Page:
An aphorism is defined as a terse saying or opinion, an adage, or a proverb. The dictionary's definition of "aphorism", while providing an accurate interpretation, does not go deep enough to allow full understanding of the use of aphorisms in Tuesday's With Morrie. Throughout the book, Morrie cites original and famous aphorisms to give Mitch, among other characters, words to live by. Many of these aphorisms stood out as especially proverbial; my group felt that a certain five should be embraced. Each of these five contain a deeper meaning that gives a way life should be lived. They all deal with either love or death, which are the two topics many people seem to have trouble dealing with. It is for this reason that these five were picked as the ones that should be adapted into our lives. .
In one point in the book, Morrie is discussing with Mitch the importance of being prepared for death. As he puts it, "Everyone knows they're going to die, but nobody believes it." This aphorism states that nobody lives each day ready to die; nobody thinks deeply about preparation for his or her own death. The connotation is that this is not the way life should be lived. Morrie's advice is to "Do what the Buddhists do. Every day, have a little bird on your shoulder that asks, 'is today the day? Am I ready? Am I doing all I need to do? Am I being the person I want to be?'" This aphorism is Morrie's way of telling people that they shouldn't fear death or ignore its unavoidable existence. They should accept it and the fact that their time will come, and then live their life to the fullest. .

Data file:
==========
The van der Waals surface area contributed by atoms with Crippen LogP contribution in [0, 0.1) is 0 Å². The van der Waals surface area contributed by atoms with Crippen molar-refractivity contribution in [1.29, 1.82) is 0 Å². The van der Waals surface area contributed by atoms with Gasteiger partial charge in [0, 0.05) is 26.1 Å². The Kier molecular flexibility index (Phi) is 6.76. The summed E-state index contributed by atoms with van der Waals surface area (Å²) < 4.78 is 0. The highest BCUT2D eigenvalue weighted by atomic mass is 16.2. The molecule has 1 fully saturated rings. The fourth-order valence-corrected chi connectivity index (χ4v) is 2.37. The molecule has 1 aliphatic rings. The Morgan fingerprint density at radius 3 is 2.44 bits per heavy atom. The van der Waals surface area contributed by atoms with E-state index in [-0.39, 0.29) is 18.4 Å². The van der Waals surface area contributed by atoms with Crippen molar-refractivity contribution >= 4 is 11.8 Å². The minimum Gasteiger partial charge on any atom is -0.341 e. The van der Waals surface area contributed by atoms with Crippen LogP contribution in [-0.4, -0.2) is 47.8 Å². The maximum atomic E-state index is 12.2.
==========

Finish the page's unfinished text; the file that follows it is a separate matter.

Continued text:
This aphorism introduces one that follows the same advice: "Once you learn how to die, you learn how to live." Like the previous one, this aphorism suggests that death should be accepted. The latter differs from the one above in the sense that it states that it is not until we actually follow through with the act of accepting death that we are really able to live.